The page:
Beyond that, the solar panels will continue to produce power (=money) for 30 years, long after the loan is paid off. I'm currently two and a half years in, I'm halfway through the loan, and I am on track to break even just over four years from now. This is not at all the kind of economics in play with credit card debt or a loan to buy a car!

I have no regrets and would happily advise anyone to do the same.
posted by Mars Saxman at 2:58 PM on February 9, 2016

What is your sun exposure like? I live in sunny Southern California with a lot of roof and was told by a solar company that my house wasn't one where solar made economic sense (the widest part of my roof didn't face the optimal direction, the angles weren't ideal, there were too many vents sticking up to put enough panels to make a difference, trees that didn't belong to me blocked sun at the strongest part of the day, and my current consumption of electricity was already very low). I figured if a company out to make money thought my home was a bad solar bargain, I ought to listen.

So maybe get an evaluation from an unrelated solar company as to whether your house is a good candidate to start with?
posted by cecic at 3:56 PM on February 9, 2016 [1 favorite]

Best answer: If you want a dollar and cents mindset, you need to fill in the financial details. It's not entirely clear that this is a good deal; it may be great or it may be lousy depending on your situation and only you can know for sure. For what it's worth, I think you've identified most of the relevant factors. Look at it first over the course of the first ten years. On the pro-solar panels side, you have the tax incentives ($3300 for federal, plus whatever your state and utility incentives are) plus the monthly electricity savings*120. On the cost side, you have the interest on the loan (if it's 0% then great, I couldn't tell from your question. If we say it's at 5%, that's about $2,700 over the life of the loan. If it's 3%, more like $1,600), the added cost to re-roof your house (a quick search online produced the estimate of $1,500, though this surely varies tremendously based on your home and area), the opportunity cost of the money you spend on the down payment and capital payments (if we assume you could get 5% average in the stock market, for example, the opportunity cost adds up to roughly $4,600 over the course of the first ten years), and any expected maintenance on the solar panels that wouldn't be covered by warranty.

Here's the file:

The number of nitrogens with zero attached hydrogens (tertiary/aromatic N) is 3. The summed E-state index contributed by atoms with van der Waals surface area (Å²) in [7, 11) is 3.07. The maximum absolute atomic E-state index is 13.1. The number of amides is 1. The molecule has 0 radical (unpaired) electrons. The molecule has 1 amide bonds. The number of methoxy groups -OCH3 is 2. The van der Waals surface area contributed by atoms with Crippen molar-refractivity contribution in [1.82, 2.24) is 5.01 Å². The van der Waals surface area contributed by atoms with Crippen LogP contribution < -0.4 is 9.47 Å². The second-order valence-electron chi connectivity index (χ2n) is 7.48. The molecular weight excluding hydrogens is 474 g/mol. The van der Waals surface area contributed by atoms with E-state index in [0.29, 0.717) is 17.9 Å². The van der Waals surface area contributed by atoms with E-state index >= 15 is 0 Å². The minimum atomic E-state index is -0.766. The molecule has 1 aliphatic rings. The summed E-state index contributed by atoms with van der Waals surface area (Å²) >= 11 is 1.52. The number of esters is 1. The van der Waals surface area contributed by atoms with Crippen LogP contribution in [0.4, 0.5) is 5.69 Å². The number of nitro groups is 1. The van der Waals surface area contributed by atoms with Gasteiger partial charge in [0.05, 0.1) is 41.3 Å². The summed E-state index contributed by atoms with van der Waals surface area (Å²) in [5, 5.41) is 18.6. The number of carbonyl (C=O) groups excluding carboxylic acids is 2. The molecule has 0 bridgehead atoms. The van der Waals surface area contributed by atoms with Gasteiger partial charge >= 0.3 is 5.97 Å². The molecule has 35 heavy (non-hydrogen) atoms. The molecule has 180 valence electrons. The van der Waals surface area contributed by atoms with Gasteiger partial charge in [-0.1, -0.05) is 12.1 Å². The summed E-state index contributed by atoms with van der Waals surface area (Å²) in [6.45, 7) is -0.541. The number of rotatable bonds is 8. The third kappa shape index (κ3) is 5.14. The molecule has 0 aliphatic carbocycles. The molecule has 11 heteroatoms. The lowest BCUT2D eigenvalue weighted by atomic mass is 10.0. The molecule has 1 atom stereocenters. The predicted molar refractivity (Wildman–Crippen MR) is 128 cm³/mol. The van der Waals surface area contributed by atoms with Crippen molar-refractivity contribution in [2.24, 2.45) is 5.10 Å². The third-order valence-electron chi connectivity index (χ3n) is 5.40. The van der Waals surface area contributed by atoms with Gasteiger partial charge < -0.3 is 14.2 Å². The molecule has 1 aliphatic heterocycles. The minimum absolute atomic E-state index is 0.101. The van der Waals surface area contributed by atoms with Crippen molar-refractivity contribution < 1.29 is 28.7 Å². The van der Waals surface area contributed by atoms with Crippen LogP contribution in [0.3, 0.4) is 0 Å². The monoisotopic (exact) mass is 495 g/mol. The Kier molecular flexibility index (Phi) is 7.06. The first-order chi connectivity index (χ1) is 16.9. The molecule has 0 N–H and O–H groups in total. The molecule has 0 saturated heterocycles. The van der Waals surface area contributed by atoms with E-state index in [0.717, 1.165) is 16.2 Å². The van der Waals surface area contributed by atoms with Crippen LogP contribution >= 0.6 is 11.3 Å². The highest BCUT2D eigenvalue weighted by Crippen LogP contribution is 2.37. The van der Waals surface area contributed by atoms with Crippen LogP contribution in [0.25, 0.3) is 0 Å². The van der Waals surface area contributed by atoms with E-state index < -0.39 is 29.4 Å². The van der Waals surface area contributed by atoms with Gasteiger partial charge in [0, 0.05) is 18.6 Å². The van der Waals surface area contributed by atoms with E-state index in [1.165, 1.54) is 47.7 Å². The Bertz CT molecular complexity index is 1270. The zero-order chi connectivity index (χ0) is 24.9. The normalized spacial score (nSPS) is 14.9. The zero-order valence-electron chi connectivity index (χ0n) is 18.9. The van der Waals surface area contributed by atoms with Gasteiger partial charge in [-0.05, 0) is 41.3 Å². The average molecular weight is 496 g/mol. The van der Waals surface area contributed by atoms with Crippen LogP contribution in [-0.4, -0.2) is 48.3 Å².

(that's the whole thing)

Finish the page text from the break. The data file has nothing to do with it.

Just for illustration, assume federal tax incentives are $3,300, state/local are $500, you save $50/month on your electric bill, loan interest is 3%, re-installing the panels is $1,500, you could get a 5% return in the stock market, and you don't have any maintenance costs on the panels themselves. 6,000+3,300+500-1,600-1,500-4,600 = $2,100 savings over the course of ten years. If instead the interest rate on the loan is 5% and you only save $35/month on your electricity, then instead you're $800 in the hole.